THE EXPRESS: 3 ½ STARS
The Express is more than just another “inspirational sports movie.” Based on real events it is the moving story of college football hero Ernie Davis (Rob Brown), two-time All-American halfback at Syracuse and the first African-American to win the Heisman Trophy. His courage in the fight for equality and in the face of terminal illness—he was the most celebrated college player of his time but died before his first pro game—has made him a legend on and off the football pitch.
The film’s set-up is standard for these kinds of sports movies. In this case a young gifted football player overcomes poverty to earn a scholarship to a top flight university. After a slow start he leads the team to greatness. We’ve seen it before, but the thing that differentiates The Express from movies like Pride, Glory Road and We Are the Titans is the way the film takes the story beyond where most of these others end. Most often the credits roll after the big game. Against all odds our heroes have won or nearly won the playoffs and the movie ends with a blast of adrenalin designed to make you shake your fist in the air and walk out of the theatre invigorated.
The Express takes a smarter approach. There is the prerequisite exciting big game but the story really deepens after the final touchdown when Davis points out that sports is not just about the playing of the game, it’s about something more important—what you play for. The best sports movies are never really about sports.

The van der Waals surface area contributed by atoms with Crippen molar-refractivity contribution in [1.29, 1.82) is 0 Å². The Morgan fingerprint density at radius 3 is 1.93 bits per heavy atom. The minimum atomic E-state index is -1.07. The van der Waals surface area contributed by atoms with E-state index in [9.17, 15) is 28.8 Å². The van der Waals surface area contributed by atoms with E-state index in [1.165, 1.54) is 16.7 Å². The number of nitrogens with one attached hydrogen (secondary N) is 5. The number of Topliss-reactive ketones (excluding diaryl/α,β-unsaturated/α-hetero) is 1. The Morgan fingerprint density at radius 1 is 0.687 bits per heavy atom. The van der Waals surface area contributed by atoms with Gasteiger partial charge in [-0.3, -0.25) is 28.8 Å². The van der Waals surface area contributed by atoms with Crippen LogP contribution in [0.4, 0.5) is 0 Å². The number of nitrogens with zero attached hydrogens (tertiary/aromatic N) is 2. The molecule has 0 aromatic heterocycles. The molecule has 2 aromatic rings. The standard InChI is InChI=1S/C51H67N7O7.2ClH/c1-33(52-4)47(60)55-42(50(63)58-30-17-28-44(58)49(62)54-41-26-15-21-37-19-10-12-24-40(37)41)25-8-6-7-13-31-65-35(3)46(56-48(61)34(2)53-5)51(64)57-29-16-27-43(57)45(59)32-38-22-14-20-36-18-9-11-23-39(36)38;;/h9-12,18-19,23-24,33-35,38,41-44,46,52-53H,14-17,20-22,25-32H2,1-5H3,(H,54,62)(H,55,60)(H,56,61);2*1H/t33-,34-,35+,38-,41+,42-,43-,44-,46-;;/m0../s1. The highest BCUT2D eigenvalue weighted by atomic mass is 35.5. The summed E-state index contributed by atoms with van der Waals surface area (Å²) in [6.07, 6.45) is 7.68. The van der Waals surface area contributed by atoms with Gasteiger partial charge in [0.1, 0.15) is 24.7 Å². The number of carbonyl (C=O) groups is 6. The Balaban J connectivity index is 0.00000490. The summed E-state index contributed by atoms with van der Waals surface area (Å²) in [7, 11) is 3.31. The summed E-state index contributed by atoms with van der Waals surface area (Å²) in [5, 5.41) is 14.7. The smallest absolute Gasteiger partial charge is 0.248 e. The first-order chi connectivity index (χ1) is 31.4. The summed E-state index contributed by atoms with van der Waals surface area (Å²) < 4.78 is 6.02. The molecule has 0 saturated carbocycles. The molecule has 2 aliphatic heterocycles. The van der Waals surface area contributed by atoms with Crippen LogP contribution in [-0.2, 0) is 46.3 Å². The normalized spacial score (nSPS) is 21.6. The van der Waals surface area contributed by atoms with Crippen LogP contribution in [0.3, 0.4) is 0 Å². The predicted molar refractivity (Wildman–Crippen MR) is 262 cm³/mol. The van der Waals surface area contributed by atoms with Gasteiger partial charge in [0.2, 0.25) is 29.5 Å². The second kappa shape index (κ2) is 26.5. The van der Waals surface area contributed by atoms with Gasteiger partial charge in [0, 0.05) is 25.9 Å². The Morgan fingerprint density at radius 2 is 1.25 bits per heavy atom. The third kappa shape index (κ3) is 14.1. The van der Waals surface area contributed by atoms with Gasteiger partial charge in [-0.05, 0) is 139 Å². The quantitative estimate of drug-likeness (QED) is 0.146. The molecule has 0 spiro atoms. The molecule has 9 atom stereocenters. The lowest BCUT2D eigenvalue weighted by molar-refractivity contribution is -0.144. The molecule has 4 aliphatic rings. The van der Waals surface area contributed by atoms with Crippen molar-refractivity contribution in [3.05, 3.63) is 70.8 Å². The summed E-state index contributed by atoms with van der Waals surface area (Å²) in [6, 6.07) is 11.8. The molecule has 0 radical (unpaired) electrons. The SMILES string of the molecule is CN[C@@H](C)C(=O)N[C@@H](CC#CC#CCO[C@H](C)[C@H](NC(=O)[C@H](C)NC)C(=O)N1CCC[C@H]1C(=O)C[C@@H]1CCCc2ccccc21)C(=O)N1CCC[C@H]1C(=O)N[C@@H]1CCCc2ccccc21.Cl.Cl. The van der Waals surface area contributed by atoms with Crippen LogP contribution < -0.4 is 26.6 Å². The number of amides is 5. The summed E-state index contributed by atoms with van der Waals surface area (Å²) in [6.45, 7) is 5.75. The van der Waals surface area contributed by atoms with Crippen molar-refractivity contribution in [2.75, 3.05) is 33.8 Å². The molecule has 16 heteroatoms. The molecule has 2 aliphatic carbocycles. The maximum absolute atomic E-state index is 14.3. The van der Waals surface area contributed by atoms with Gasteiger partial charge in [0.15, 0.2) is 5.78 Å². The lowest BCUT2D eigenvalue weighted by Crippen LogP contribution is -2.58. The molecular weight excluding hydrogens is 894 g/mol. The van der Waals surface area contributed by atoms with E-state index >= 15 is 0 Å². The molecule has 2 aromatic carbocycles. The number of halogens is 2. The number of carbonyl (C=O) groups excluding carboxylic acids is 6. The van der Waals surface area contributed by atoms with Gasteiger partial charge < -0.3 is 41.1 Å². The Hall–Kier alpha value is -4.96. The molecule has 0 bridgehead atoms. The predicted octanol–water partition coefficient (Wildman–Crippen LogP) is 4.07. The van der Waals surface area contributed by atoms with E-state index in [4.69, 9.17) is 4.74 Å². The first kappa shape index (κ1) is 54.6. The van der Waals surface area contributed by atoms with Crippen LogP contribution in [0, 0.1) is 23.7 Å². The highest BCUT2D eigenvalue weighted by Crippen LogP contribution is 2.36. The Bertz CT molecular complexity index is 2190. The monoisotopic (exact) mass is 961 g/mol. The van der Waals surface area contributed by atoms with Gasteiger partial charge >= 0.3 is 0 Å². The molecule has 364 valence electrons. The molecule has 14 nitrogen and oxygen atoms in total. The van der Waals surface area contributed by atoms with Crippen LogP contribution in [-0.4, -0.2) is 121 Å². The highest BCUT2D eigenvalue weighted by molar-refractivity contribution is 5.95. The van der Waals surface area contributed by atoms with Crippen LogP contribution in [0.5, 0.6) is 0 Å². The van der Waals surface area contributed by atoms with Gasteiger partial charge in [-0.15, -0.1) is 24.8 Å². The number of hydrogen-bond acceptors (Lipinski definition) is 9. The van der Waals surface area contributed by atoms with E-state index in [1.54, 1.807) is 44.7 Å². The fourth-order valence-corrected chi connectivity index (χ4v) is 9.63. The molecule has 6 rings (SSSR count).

By refusing to play by the unspoken racist rules of the day, by being the best college player of his day, by being a role model the real-life Ernie Davis became a symbol for the growing civil rights movement and a hero to African-Americans in the way that Jackie Robinson had inspired people in the 1940s. His talent transcended race and as the movie makes clear in its final moments, he became a symbol of achievement for people of all races.
In the lead role Finding Forrester’s Rob Brown hands in a nice, natural performance that gains momentum as the story deepens in the last reel. Playing against him as Coach Ben Schwartzwalder, Dennis Quaid takes a role that could easily have been simply a walking mound of clichés and breathes real life into the character.
The Express proves that inspirational sports movies don’t have to stick to a tried and true formula to actually be inspirational.